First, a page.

States Are Using the Cover of COVID-19 to Restrict Abortion and Healthcare for Women
With constituents distracted by the deadly pandemic, Republican state legislatures across the country are ramping up efforts to limit access to abortion
By Alex Morris
March 30, 2020
On March 18th, as the reality of the coronavirus crisis was becoming painfully apparent to Americans, the Idaho legislature was turning its attention to healthcare concerns of another kind: making sure that women were denied access to abortion at some nebulous future date. Across the country, state legislatures had gone into recess, heeding the social distancing advice of medical professionals. Not Idaho. For at least an hour on the floor of the House, there was vigorous debate over Senate Bill 1385, a so-called “trigger law” that would immediately criminalize abortion in the state if Roe v. Wade were overturned or a constitutional amendment gave states the right to criminalize it themselves. Under the law, performing an abortion would be a felony, except in instances of officially-reported rape or incest, or to save the life of the mother. “Everyone needs to face the consequences of their own personal choices,” Representative Megan Blanksma said in her closing debate, just before the bill passed 49-18 and made its way to Governor Brad Little’s desk to be signed, which it was last Tuesday.
As Coronavirus Rages On, So Does Anti-Abortion Harassment and Extremism
by Micaela Brinsley, Ms. Magazine
In clinics in North Carolina, Wisconsin and Kentucky, anti-choice protesters have continued to show up at clinics that provide abortion services, refusing to comply with the pressure for people to practice social distancing and shelter-in-place.
Witnesses have reported protesters gathering in front of clinic doors, walking up to patients, and even “shoving unwanted pamphlets and gift sacks into confused patients’ hands” and through car windows—blatantly ignoring public health recommendations for people to stand six feet apart from one other.
Opinion: The Supreme Court just let a dangerous and intrusive abortion law stand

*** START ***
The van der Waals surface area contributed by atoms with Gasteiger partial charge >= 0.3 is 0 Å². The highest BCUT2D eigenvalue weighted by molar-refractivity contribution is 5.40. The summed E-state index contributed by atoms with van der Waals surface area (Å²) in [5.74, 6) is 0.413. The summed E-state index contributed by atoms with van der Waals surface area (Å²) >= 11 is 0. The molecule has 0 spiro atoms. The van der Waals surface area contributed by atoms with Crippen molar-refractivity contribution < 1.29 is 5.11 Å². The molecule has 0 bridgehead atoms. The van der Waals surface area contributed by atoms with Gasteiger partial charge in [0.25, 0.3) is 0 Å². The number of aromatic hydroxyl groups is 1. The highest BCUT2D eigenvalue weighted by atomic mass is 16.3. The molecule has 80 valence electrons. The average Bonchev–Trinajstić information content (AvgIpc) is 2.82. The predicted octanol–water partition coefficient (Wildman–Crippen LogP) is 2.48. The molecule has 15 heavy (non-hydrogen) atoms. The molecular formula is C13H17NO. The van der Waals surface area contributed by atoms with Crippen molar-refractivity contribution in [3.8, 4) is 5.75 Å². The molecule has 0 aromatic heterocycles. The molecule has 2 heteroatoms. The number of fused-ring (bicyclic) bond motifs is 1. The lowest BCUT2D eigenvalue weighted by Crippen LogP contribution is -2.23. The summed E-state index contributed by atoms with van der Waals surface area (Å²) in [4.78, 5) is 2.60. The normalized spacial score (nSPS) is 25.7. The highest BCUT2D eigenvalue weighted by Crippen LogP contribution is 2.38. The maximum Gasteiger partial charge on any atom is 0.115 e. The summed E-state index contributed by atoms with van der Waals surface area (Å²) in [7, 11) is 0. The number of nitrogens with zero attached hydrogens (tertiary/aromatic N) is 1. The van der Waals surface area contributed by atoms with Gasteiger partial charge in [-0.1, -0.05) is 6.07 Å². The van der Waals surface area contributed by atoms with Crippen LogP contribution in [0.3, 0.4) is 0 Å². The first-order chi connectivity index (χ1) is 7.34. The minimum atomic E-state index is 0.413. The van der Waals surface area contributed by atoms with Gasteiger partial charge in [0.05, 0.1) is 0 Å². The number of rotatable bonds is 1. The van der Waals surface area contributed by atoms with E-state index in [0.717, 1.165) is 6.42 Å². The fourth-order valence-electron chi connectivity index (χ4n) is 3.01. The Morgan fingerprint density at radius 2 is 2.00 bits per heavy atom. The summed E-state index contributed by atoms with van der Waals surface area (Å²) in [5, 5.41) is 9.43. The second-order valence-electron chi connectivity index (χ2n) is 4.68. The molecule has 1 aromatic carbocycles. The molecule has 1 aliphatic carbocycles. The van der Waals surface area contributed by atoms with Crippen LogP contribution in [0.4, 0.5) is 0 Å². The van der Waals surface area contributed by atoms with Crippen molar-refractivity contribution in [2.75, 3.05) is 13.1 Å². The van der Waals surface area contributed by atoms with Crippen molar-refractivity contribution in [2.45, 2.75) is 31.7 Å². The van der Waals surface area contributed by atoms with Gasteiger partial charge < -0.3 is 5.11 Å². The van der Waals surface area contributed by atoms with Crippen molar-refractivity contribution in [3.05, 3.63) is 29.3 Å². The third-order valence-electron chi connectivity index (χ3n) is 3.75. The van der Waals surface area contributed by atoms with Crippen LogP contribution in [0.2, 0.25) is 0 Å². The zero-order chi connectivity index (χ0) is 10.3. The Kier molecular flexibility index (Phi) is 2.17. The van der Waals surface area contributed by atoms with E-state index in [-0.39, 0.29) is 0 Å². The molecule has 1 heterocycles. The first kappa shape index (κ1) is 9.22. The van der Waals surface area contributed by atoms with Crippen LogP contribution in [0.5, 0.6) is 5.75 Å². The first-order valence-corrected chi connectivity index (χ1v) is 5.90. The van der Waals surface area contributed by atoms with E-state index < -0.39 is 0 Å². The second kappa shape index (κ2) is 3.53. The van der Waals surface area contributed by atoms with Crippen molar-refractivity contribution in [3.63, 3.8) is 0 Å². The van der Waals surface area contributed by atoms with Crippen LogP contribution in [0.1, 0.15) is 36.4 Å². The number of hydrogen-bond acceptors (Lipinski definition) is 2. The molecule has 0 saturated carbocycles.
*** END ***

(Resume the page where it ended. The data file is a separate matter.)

By Ruth Faden
Dec. 11, 2019
This week, the Supreme Court announced, without explanation, that it would not hear a challenge to Kentucky’s so-called Ultrasound Informed Consent Act, which requires women to submit to a narrated ultrasound before receiving an abortion.
The court’s inaction leaves a dangerous law on the books, one that endangers not only women’s rights but also medical ethics.
How Health Officials in Pro-Life States Are Quietly Dismantling Abortion Access
Without the fanfare of a bill signing or a Supreme Court decision, the first state without an abortion clinic is in sight.
July 31, 2019
One spring day in 2017, Dr. Ernest Marshall received an inauspicious letter from the Kentucky Cabinet for Health and Family Services, the state's health agency. Marshall, a Louisville native with a round face and a trimmed mustache, has been an OB-GYN and teacher with the University of Louisville School of Medicine for nearly four decades. For just as long, he's owned what is now the state's last abortion clinic. EMW Women's Surgical Center sits on a stretch of sprawling, sparsely populated real estate in downtown Louisville, across from a cinema-sized money lender and down the block from a Subway restaurant.
What Happens When Lawmakers Run Out of Abortion Restrictions to Pass
Many states are suddenly considering heartbeat bills, which would make it virtually impossible to get an abortion. That’s no accident.
By The Editorial Board
March 20, 2019
Lost in the anxiety this year over the fate of Roe v. Wade is the reality that state legislatures nationwide are already taking steps to effectively ban all abortions.
Not even three months into 2019, lawmakers in a dozen states have proposed so-called heartbeat bills, which would outlaw abortion at around six weeks of pregnancy, when a fetal heartbeat can be detected, and thus make it all but impossible for nearly all women to get the procedure. Six of those bills have passed in at least one legislative chamber, and on Friday Gov. Matt Bevin of Kentucky signed one into law. Hours later, a federal judge temporarily blocked the Kentucky law, which was to have taken effect immediately.
The Last Clinics Standing
These six states show how the Supreme Court could end abortion access without overruling Roe v. Wade
by Jessica Arons
Oct 22, 2018
Following Brett Kavanaugh’s nomination to the Supreme Court, there was much discussion about the future of reproductive rights in the United States and whether his appointment could result in the overturning of Roe v. Wade. While that prospect remains a real threat, abortion could be made as good as illegal for millions of people long before that happens.
In 2016, the Supreme Court struck down abortion restrictions that would have closed most abortion clinics in Texas. Justice Anthony Kennedy was the swing vote in that case. With Kavanaugh confirmed as his replacement, the court could use the next abortion-rights case to eviscerate abortion access without explicitly overruling Roe.